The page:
Fall is here in Bratislava. As I run along the Dunaj, the breezes blow cool against my red cheeks; the clouds above swirl, and whisper the shifting of seasons to anyone interested. These days, I dress in the sweaters that last year’s Intern Pastor gifted me before she left. (Thank you, Rachel.) Ursula is back at Slovak “kindergarten” — doing better than her parents would, functioning entirely in Slovak, 8 to 4, Monday through Friday. Esme, who is working on 10 months of life, is trying to stand up all the time, though she doesn’t have the brains for it yet. Falling down, yet again, she bonks her face and shrieks. She is not content to do what she has already mastered. Is crawling too boring, too safe? Are we adults any wiser?
I love fall. Always have. Perhaps because I was one of those kids who loved school with a passion, and fall meant new teachers and more books and uncharted learning. Still now, I love it. But even as we are discovering the pattern of our lives this our second fall in Bratislava, I do not want to forget August quite yet.
Here are three snapshots from the last month of summer. (Verbal ones mind you, I take terrible pictures.)
Snapshot #1: On the peak
We didn’t plan to be sitting up on a mountain peak in Berchtesgaden (in the Bavarian Alps) with both our daughters on August 6th, Ursula having gotten there entirely on her own two feet. We had woken up on that morning in one of those oh-so-European mountain huts that provide travelers with plentiful, filling food (and drink) and a bunk bed, at altitude, year around. We were eating muesli outside with other hikers, and were almost ready to head down the trail we’d come up the afternoon before. But we thought we’d go up just a little ways –just a little closer to the glacier – go up, and maybe find an alternate, less traveled path down the other side of the mountain ridge, which might connect to our original trail, and then get us back to our car (Jeremy loves to travel in loops).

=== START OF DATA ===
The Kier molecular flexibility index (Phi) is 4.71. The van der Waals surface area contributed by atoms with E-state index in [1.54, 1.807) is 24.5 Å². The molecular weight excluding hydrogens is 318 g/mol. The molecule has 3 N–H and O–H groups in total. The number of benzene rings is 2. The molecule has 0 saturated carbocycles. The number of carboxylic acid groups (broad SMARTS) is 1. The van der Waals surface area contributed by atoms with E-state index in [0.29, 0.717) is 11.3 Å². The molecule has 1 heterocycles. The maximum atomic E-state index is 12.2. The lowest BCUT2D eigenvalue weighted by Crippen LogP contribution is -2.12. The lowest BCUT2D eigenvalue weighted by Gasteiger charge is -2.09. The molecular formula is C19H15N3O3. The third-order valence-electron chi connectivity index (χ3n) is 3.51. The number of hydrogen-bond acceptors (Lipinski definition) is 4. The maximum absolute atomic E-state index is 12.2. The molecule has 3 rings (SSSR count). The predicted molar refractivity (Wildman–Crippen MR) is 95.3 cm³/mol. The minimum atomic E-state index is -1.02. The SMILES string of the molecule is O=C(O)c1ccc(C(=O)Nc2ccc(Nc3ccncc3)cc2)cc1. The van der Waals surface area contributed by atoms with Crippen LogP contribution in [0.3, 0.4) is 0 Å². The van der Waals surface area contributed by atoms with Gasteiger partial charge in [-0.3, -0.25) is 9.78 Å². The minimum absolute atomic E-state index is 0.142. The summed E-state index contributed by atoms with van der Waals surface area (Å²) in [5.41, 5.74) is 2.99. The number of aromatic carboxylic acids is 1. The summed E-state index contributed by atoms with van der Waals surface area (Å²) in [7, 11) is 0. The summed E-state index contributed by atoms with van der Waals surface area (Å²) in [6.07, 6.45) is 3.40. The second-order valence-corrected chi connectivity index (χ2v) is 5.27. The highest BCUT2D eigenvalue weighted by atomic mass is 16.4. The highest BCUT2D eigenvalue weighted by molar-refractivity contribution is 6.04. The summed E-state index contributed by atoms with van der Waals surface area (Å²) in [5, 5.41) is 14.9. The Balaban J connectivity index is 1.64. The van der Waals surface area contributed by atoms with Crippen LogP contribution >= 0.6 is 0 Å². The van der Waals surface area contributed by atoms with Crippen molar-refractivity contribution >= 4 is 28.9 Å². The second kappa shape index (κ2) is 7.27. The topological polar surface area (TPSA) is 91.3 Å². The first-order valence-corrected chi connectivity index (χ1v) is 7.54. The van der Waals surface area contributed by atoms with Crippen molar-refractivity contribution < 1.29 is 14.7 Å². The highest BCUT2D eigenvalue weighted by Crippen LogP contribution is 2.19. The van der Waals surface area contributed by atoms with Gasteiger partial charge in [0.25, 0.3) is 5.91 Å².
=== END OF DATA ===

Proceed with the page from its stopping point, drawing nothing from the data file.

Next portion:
And God help us (that is, God must have helped us), three hours later we had made our way to the top of a peak. We wrote Ursula’s name and age in the register at the summit cross. Another four hours later we had made our way safely down, helped by story after story. (I told a lot that day at Ursula’s request — traditional fairy tales and feminist-friendly ones – Tatterhood, and Three Strong Women, and Janet and Tamlin – in which there are thankfully no damsels in distress.) But on the peak, we reveled at Ursula’s stamina and strength, and let Esme out of her carrier to feel the rocks; and we ate chocolate and cheese and bread and a summit apple.
Snapshot #2: Worship with the Liturgists